Ahhh, I could sense a great disturbance in the force, as I hit publish on my last post. “Teach your kids to choose, as a higher value over obedience”? I mean, even the Bible clearly lays out the importance of obedience, right? Surprisingly, I have had very little push from this, but it is a common enough concern, I wanted to do a follow up post to clarify key issues. These posts are not intended to help you pass a test, I want them to really help you in real life.
First let me say, that I am a trained Marriage and Family Therapist, with a decent amount of education and experience in Child Development and Personality Theory and all that junk. I worked for the Juvenile Probation Department for three years, and then, spent sixteen years in a successful private practice. I am also the father of four amazing grown kids, though you may have to ask someone else how they turned out, I am admittedly biased. I mention these things to clarify for new readers, or readers who do not know me personally, I am not only speaking from opinion, but from a certain amount of professional and personal experience.
They key issue is, without a doubt, training your children to use their will. Teaching them to choose can be done at every stage of development. Parents make two mistakes in interacting with their child’s will. They either overpower it, or they get into power struggles with it. In both cases, our children learn harmful strategies for choosing in life.
When I say teach our children to choose, even at the early stages we must communicate with our kids in such a way that they have an opportunity to choose how they respond to parental instruction (Do not eat from that tree, for in the day you eat from it, you shall surely die…). Children must have the opportunity to choose obedience or disobedience, and they should understand clearly from us what will be the outcome of either choice. We must make the circumstances clear and the cost clear, and then step back and be willing to follow through if our children choose the harder path of disobedience. This will help them learn the value of a good choice. It is not really a choice, if, as parents, we overpower their will.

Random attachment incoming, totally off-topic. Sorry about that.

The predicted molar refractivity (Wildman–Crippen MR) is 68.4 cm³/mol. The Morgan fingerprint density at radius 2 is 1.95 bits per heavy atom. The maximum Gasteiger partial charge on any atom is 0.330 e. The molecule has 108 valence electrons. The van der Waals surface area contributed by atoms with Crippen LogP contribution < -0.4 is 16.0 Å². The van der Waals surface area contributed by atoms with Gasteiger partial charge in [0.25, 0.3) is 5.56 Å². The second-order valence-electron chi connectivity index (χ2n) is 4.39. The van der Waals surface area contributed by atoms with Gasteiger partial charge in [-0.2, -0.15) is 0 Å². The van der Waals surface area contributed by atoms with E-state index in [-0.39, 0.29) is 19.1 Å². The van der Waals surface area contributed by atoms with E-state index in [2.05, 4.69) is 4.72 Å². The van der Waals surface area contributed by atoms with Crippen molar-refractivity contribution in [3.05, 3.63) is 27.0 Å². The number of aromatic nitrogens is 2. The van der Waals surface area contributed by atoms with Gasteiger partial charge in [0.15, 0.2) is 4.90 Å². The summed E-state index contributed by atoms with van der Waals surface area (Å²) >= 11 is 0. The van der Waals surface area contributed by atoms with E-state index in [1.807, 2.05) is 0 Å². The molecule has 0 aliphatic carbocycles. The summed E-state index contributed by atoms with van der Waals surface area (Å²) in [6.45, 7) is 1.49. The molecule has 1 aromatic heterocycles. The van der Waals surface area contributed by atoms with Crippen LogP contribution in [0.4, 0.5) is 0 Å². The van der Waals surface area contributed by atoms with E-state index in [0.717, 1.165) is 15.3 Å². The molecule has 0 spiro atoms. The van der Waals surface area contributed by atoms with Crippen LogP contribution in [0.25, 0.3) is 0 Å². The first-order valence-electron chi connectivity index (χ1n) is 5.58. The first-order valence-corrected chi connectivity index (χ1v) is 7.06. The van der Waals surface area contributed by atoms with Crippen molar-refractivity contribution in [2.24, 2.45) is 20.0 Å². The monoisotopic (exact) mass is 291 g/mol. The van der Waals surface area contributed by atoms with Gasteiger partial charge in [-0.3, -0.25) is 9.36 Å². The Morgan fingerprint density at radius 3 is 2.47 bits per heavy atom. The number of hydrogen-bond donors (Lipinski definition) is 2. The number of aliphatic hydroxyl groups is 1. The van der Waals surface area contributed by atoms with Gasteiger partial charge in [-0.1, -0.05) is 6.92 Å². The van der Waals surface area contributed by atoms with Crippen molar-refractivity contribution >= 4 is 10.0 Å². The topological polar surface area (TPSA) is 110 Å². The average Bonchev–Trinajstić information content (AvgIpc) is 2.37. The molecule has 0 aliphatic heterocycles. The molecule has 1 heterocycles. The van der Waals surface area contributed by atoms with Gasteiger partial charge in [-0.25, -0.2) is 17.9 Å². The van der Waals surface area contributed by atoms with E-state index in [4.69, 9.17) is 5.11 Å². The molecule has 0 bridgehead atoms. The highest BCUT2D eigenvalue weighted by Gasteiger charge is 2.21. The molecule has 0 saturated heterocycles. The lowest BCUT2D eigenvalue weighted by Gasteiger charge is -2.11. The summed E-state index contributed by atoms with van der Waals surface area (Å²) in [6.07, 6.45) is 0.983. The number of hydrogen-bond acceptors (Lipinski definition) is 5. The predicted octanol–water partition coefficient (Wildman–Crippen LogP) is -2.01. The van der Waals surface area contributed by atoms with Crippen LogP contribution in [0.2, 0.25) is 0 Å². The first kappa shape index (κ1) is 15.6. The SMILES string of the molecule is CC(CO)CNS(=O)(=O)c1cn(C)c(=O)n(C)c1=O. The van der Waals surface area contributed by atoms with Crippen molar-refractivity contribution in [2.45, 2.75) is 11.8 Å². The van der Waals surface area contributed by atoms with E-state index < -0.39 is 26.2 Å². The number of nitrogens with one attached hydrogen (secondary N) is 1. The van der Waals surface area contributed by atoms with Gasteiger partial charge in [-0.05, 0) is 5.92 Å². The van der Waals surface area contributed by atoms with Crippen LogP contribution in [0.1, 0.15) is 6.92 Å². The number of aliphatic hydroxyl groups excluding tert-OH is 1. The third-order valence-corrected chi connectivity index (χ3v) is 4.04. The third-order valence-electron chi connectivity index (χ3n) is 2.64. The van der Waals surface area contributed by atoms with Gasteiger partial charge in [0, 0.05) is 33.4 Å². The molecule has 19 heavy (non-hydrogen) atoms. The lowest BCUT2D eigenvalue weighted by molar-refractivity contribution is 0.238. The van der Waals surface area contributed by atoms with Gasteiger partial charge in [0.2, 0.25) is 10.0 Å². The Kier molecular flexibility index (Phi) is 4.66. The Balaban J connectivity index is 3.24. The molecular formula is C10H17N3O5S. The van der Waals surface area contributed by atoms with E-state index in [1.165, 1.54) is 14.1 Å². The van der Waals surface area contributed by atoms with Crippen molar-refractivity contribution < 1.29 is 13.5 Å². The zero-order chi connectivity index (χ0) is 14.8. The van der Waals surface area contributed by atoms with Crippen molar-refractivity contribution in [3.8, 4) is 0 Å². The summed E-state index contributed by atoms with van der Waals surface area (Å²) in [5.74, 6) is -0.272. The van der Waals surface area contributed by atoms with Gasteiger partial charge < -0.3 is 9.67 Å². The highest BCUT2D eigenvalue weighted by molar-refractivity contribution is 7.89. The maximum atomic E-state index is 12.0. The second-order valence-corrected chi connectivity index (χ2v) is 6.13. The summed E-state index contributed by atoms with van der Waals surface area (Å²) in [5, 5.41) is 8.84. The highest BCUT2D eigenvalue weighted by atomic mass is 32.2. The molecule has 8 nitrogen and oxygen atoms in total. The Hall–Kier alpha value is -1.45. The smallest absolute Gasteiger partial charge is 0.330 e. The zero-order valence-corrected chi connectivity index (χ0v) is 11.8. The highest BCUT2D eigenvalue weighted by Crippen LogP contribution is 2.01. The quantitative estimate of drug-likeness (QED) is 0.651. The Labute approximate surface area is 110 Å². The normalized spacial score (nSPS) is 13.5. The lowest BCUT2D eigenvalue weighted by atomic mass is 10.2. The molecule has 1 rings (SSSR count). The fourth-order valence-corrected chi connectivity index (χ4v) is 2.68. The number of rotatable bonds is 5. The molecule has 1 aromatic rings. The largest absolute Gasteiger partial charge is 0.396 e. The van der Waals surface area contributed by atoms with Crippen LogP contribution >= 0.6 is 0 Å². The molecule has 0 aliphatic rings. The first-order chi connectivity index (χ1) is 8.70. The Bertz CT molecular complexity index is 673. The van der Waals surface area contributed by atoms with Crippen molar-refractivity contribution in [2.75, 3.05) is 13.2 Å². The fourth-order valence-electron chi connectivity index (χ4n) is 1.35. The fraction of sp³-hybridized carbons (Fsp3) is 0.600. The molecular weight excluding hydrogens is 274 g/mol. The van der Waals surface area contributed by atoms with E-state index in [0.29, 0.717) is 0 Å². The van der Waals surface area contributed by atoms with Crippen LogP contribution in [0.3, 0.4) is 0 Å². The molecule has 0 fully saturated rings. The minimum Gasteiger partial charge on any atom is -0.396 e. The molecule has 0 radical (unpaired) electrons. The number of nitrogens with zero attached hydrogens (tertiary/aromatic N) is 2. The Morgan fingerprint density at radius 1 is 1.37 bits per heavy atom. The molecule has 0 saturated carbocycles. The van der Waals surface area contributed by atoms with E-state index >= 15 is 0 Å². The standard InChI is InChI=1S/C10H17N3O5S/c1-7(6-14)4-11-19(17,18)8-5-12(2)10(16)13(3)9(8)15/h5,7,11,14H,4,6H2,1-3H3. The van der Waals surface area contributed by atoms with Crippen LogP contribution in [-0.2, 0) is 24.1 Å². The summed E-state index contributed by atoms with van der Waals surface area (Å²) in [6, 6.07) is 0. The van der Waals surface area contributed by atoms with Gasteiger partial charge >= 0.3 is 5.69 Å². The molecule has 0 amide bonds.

We overpower their will, when the intensity of our emotion, the threat of punishment (not the same as discipline…) or shame, guilt, rejection etc. are too powerful for them to feel they have a real choice. When our emotional needs as a parent, or our fears and pain overwhelm our child’s newly developing will, they do not make a true choice, they comply, and thus take a position in life of compliance. This is not the same as choosing to obey. If you are in a restaurant, you can only order from the options presented on the menu. You will not order what does not seem to be an option. In the same way, if our kids cannot see the option of disobedience, they do not make a genuine choice. They learn instead fear and pain, or their will becomes paralyzed. They only do what others tell them, which is a dangerous way to grow up.
We get into power struggles when we are too invested in being right, or winning a battle, or feel that we must get them to obey at all costs. Too often the cost is relationship, and from the platform of a wounded relationship, we stay in a constant tug of war. I have always said never argue with a three year-old, because as soon as you do, you have already lost. They have brought you into their definition of the struggle, instead of you bringing them into yours. “Parents, do not provoke your children to wrath” describes this common parenting mistake. We teach our children that they are to use their will for resistance. This is also a very dangerous lesson, and sets them (and you) up for all kinds of pain and frustration.
Finally, I want to refer back to the distinction I made between discipline and punishment. Discipline is an overall strategy for teaching. It may involve an intentionally applied consequence, but the goal is that the child learn, and it is therefore crucial that the child’s will be engaged, and be gently shaped by a parent in the context of a loving relationship. Punishment, on the other hand, is essentially parental revenge. We have had enough, and it is time this child pays a price for opposing me. This approach will result in the deterioration of relationship and ultimately both parent and child will suffer over the long term relationship.
God gave us the freedom to choose, because real obedience is an act of the will, made in the context of a growing love relationship. I once heard a teacher say that God is after a Bride not an army. He is looking for voluntary lovers not obligated servants. In raising our children we must assist them in the development of a healthy will, otherwise they develop a lifestyle of compliance or resistance. Neither of these are true obedience.